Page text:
Streamers have paused Australian content commissioning

Investment in new Australian screen projects has seized up as the industry waits on local content quotas for streaming giants, an inquiry has been told.

"It's creating a lot of anxiety and uncertainty and with that, money and cash flow and other challenges," Matthew Deaner from Screen Producers Australia said.

Laws to set minimum spending on Australian content for streamers such as Netflix, Amazon Prime, and Disney+ were promised as part of the national cultural policy in early 2023.

The proposed rules were delayed in September and while legislation is due in mid-2024, a bill has yet to be tabled in the federal parliament.

The screen producers peak body has been campaigning for a minimum of 20 per cent of revenue investment, but individual streamers have been lobbying for a fraction of that amount.

During the Senate committee inquiry, Mr Deaner outlined what he described as "harsh and unfair" business deals for project development and intellectual property, which have spread from some global streamers to the rest of the local industry, and have been adopted by ABC.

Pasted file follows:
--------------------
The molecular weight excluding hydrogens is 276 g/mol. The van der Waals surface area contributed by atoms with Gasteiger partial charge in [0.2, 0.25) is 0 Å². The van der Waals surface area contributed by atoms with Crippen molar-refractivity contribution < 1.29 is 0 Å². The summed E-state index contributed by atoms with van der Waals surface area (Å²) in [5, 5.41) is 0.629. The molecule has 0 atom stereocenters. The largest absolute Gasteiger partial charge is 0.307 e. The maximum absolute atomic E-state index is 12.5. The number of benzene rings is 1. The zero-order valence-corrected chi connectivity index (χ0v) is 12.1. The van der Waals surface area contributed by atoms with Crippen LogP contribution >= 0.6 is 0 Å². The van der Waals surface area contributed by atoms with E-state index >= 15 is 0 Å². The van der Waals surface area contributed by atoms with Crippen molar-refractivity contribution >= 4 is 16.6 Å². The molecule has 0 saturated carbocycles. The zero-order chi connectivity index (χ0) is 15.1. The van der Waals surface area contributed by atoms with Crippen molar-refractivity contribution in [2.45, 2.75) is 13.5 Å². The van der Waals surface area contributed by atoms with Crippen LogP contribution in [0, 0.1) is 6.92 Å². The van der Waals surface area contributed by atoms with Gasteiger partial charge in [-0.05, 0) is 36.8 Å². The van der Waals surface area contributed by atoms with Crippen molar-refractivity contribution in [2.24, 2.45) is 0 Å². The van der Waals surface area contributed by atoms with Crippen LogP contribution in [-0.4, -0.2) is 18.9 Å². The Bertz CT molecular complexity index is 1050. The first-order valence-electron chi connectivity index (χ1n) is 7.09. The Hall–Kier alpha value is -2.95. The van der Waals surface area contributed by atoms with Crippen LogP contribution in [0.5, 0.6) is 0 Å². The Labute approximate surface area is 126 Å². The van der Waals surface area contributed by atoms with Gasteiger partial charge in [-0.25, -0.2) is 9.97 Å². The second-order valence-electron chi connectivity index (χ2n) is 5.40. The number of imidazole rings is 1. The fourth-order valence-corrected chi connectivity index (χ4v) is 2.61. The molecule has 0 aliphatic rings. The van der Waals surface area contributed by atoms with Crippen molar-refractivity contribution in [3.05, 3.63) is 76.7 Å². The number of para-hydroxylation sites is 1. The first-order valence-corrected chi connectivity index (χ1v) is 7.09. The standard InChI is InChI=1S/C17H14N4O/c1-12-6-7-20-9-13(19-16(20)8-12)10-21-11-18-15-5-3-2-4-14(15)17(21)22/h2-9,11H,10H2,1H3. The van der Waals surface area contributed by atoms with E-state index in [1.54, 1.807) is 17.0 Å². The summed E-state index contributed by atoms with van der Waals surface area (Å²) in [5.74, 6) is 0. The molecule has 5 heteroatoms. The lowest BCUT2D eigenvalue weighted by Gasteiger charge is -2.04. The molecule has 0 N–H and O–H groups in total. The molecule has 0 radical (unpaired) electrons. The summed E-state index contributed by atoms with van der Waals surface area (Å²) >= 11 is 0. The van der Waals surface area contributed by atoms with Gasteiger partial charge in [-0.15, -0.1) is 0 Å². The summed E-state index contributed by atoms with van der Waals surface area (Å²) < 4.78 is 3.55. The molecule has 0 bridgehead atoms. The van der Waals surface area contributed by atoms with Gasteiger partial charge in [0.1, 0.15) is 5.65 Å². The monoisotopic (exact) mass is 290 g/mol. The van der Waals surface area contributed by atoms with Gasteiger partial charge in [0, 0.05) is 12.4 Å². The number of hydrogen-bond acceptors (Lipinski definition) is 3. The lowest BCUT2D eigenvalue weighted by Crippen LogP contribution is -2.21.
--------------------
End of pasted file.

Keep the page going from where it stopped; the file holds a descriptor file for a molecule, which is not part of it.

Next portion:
"It's a major cause for concern and there's a growing sense of real crisis in the local industry," Mr Deaner told the hearing into the national cultural policy in Canberra on Tuesday.

A number of streaming services began to slow down Australian commissions a few months ago, Mr Deaner said, adding it was difficult to determine the actual amount global streaming companies are spending on Australian content.

"There's a number of cases where I think data is deliberately muddied to tell a story that they love to tell, which isn't necessarily accurate to the situation at hand," he said.

Whether laws to implement local content quotas will fall foul of the Australia-US free trade agreement has been a longstanding issue on which the government has received legal advice, Arts department assistant secretary Rebecca Rush told the hearing.

The quotas could be based on revenue generated by streamers in Australia, or on their broader expenditure, with the exact model yet to be decided.

The government is committed to having rules in place by July 1, the hearing was told.

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